4. Prepare to care for your plants during the growing season.Are you going on summer vacation? Remember that tomatoes and zucchini grow the most in mid-summer. If you are away for part of the summer, you need someone to tend the crops or you will suffer. Or you can simply grow cool-season crops like lettuce, kale, peas, and root vegetables during the cooler months of late spring and early fall.
  5. Use good quality seeds.Seed packets are cheaper than individual plants, but if the seeds don't germinate, you'll be wasting money and time. A few extra pennies spent on this year's seed in the spring translates to bigger yields at harvest time.

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Where and when to plant

If you are simply growing two or three tomato plants, this process is easy. But when planting to grow a full garden, you should consider the following:

  • Where does each plant go?
  • When should each vegetable be planted?

Here are some guidelines for organizing your vegetables:

  1. Not all vegetables are planted at the same time. Cool-season vegetables like lettuce, broccoli, and snap peas thrive in cooler climates in early spring (and into fall). "Warm season" tomatoes, peppers, and cucumbers are not planted until the soil warms in late spring and summer.
  2. Plant tall vegetables (such as trellis beans or sweet corn) on the north side of the garden so they don't shade shorter plants. If you have shade somewhere in your garden, reserve that area for small, cool patches of in-season vegetables. If shade is unavoidable in parts of your garden, reserve those areas for cool-season vegetables that appreciate shade when the weather is warmer.
  3. Most of the vegetables are annuals (planted every year). If you plan to grow "perennial" plants such as asparagus, rhubarb, and some herbs, provide permanent spots for spherical beds.
  4. Please note that some plants mature quickly and have a very short harvest time (radishes, green beans). Other crops, like tomatoes, take longer to produce, but they also produce more. These "days to expiration" are usually listed on the seed packet.
  5. layered plantings. You don't want to plant all your lettuce seeds at once, or you'll have to harvest all your lettuces at almost the same time! Stagger plantings a few weeks to keep them coming!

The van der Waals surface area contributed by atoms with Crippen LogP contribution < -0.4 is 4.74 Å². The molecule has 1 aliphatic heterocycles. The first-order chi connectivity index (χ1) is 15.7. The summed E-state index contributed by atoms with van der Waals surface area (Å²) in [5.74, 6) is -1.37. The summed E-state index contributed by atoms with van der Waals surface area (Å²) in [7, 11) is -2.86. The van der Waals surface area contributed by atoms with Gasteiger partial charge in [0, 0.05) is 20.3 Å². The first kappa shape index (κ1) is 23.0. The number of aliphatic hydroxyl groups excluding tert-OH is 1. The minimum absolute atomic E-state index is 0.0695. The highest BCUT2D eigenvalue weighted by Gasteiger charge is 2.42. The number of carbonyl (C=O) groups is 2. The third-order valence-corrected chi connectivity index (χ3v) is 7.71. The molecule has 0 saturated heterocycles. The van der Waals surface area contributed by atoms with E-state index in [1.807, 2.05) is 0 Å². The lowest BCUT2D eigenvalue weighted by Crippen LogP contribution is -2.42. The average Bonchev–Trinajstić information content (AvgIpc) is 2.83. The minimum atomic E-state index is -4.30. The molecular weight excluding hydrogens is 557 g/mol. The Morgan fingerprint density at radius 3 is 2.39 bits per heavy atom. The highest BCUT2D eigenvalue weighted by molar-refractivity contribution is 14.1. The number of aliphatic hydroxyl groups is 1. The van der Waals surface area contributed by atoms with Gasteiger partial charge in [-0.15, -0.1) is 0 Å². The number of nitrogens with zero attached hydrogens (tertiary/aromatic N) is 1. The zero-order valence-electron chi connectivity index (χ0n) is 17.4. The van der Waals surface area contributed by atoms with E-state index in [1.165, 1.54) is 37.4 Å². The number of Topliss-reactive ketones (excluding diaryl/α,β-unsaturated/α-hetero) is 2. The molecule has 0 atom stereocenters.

when to plant what

Each region has a different planting time based mainly on its climate, and each vegetable has its temperature preferences as well.Consult the best sowing dates of the almanac– a custom gardening calendar for local frost dates. Just enter your zip code (or zip code in Canada)!

For specific planting information, please see our individual growing guides.for over 100 popular vegetables, herbs and fruits. For each crop, we provide specific information on planting, cultivating, and harvesting, including irrigation, fertilization, and pest control.

A starter garden plan for beginners.

To help beginners, we thought it would be helpful to see a garden layout. This is an example of a first family garden using mostly the common, easy-to-grow vegetables mentioned above.

You'll see we've given the garden decent sized walkways and mixed in some herbs and flowers as well. Honestly, if we had grown this garden the first year, we would have loved it! By planning the garden in this way, we make it much easier for you to succeed.

Click here for the full list of plants, number of plants, spacing and spacing between rows.

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garden planning tool

The old peasant almanacoffers a great online garden planning tool to make planning your garden easy and fun. With this tool, design your garden plan on the computer and place your favorite vegetables in it, and it will automatically calculate the right space for each type of crop! That way, you won't waste seeds or overload your plants. Garden Planner automatically pulls frost data for your specific location, identifies individual vegetables, and even identifies associated plants. You can then print your plan and the tool will remind you of planting and harvest dates for each vegetable.

Plus, you'll see plenty of free garden plans to get inspired! Over time, you'll discover that this tool also offers "crop rotation" so that when you plan for a second season, you can reposition your plants accordingly to avoid pests and diseases.

Thinking of new gardeners, we offer aFREEWeek to try Garden Planner - plenty of time to plan your first garden. Check it here:

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Photo:almanac garden planner. The world's most popular tool for planning your garden. Try it free for 7 days.

Do you have questions or advice on how to create your garden? Take a look at some of the comments below. Many of your questions may have already been answered by our community almanac, or feel free to add your own comment. Have fun gardening!